Scouting out Year 2000 solutions for the desktop
- By Margret Johnston
- Aug 09, 1998
Many of the software products released in recent weeks to make Year 2000 fixes easier are aimed squarely at the desktop, as vendors scramble to capture business in an area that is not as saturated with millennium bug products as the mainframe arena.
According to Infoliant Corp., nearly every major government agency has inquired about its Year 2000 Network Advisor, a database of more than 15,000 desktop and network products that is designed to provide information about the products' Year 2000 problems.
Year 2000 Network Advisor is aimed at information systems managers whose challenge is to fix century date-change problems in diverse distributed equipment within the enterprise, said Kevin J. Weaver, executive vice president of Infoliant Corp.
The Year 2000 Network Advisor database does not contain every product from every vendor, but it does contain the entire product lines of about 200 manufacturers as well as information from the manufacturer about the status of the product. It covers about 80 percent of a typical enterprise's hardware and software, Weaver said.
Users subscribe to gain access to the database and must have a list of their assets to use it, Weaver said. The user queries the database on a particular product, and if it is in the database, Year 2000 Network Advisor returns with information on whether the product is compliant or whether action is required and, if so, how to obtain the fix.
The database, which grows weekly by an estimated 500 new products and updates, also tells the user whether a product's Year 2000 status is pending, whether it is simply noncompliant and cannot be fixed or whether the vendor does not plan to test it.
Another feature of the service is the compliance tracker, which lets users know of revisions or retractions software manufacturers make. Weaver said many of the big manufacturers, including Microsoft Corp., Cisco Systems Inc. and Novell Inc., have had to release fixes even after initially saying their products would cause no problems.
Subscription prices start at $2,750 for 200 transactions with the database. The product will be available on the General Services Administration schedule through resellers.
IST Development Inc. has released two management tools to complement IST 2000 Pack, a product released earlier this year that analyzes date-sensitive problems in network-based and client/server applications.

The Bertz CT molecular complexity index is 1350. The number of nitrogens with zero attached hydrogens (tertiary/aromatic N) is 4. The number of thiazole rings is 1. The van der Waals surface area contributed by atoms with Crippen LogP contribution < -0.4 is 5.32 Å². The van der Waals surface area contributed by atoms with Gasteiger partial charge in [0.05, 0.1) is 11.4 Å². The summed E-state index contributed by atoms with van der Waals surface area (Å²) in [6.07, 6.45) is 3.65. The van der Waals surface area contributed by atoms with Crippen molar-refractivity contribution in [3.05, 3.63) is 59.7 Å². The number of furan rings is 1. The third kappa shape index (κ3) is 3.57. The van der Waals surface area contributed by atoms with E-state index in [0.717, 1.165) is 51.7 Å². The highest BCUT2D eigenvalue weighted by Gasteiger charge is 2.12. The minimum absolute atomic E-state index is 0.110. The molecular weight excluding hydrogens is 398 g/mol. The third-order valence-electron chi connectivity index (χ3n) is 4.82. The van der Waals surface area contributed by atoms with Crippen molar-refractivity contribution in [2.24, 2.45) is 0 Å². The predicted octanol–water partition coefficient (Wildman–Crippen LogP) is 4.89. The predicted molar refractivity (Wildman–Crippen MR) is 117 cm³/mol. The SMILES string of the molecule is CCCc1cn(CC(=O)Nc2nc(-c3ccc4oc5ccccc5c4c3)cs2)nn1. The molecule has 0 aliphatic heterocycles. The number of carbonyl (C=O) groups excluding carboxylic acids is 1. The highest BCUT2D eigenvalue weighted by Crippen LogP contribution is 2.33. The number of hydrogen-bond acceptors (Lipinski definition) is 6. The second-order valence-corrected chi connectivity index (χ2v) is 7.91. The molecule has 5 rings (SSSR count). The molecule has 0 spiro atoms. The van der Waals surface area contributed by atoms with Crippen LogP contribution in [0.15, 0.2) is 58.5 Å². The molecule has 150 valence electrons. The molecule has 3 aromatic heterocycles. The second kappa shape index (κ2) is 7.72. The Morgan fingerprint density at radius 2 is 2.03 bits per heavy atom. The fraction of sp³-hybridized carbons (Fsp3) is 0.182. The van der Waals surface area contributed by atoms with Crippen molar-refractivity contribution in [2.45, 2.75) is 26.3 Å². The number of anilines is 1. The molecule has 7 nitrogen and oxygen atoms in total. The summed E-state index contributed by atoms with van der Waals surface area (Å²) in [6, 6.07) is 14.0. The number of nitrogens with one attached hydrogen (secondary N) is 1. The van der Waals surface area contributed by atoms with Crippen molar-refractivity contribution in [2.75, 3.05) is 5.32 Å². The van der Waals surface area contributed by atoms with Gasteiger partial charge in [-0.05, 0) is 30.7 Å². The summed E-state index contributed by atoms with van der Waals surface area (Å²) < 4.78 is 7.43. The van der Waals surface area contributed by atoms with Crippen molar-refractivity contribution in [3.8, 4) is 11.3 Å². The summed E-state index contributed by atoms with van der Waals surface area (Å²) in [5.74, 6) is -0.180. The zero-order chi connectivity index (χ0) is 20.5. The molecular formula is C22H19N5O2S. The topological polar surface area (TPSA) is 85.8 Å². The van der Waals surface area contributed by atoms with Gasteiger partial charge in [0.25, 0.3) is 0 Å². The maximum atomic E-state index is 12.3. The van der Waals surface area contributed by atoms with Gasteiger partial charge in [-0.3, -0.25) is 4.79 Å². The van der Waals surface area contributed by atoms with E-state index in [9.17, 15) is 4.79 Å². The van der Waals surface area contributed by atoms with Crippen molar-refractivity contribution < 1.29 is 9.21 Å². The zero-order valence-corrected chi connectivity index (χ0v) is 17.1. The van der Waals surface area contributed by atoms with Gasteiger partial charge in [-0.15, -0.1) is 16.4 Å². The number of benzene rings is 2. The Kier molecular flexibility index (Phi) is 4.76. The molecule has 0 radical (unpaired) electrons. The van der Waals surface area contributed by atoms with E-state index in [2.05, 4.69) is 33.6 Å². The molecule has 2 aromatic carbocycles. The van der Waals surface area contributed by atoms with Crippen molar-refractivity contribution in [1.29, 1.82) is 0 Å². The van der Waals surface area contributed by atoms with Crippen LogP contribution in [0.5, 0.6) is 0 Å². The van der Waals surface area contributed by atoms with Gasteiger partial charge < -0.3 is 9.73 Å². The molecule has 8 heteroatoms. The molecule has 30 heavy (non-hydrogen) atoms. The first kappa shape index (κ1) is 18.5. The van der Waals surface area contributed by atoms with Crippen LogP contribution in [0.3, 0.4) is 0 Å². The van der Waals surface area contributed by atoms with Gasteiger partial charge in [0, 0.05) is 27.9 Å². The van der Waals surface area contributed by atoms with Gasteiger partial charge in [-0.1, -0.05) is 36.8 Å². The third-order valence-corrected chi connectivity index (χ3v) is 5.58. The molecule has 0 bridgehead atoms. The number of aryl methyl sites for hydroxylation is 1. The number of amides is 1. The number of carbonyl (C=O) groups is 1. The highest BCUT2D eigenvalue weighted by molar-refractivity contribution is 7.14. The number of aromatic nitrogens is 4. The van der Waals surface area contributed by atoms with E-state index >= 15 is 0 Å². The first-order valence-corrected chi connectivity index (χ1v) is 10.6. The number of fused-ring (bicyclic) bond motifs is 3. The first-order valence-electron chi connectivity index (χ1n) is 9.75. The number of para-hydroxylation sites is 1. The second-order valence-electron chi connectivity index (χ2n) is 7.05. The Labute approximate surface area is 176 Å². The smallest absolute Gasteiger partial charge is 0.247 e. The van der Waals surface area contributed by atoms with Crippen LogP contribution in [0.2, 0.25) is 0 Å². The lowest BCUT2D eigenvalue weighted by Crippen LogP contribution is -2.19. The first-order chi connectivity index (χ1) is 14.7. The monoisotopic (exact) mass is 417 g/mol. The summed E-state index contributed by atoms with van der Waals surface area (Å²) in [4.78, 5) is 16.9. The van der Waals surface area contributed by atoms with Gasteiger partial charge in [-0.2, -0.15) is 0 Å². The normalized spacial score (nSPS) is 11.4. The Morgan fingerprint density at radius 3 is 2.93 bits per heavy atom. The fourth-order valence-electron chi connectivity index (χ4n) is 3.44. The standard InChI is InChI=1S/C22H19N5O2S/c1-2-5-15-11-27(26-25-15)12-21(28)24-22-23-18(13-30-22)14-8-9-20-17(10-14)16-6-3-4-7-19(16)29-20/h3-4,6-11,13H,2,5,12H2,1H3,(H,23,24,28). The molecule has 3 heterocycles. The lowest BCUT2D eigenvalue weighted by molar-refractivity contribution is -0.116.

IST Year 2000 Management Suite, which is scheduled to ship at the end of August, lets customers identify, track and report on the compliance status of business-critical applications and other categories of files used in distributed networks, said Allen Falcon, vice president for business development for IST Development, Boston.
One tool in the suite, FileMarker2000, gives the user the ability to mark a file's compliance status and mission-critical rating using de facto industry standard terminology. These markings are done through file properties and stay with a file without affecting its contents, Falcon said. The marker can also be customized to provide other information about the file.
The second tool in the suite is FileStat2000, which gives an information systems manager the ability to get reports based on risk or custom classification. An information systems manager would use the tool when he needs information such as the percentage of spreadsheets that are still not fixed in a particular department, Falcon said.
IST Development products are available on Orkand Corp.'s GSA schedule. The IST Year 2000 Management Suite lists at $395.
Enlisting the Users
Another solution addressing Year 2000 problems on the desktop is Platinum Corp.'s TransCentury Office, announced last month. The solution puts users in charge of the fix while the information services department manages the repairs centrally. The solution promises to fix files and prevent new errors in multiple desktop applications.
TransCentury Office is designed to relieve the IS manager a from having to check each PC by providing users with a guide to correct data errors themselves. The product also tests the BIOS and automatically fixes date problems.
PC users download the solution from a corporate intranet site and are guided through the process of identifying and fixing the problem. The project manager receives a message detailing the status of the fix.
TransCentury Office began shipping in July. Prices start at $107 per unit, and the product is available on Platinum's GSA schedule. The product supports major databases and application software, including dBASE, FoxPro, Lotus 1-2-3, Microsoft Corp.'s Access and Excel, ODBC Data Source, Pradox, QuattroPro and Text Files.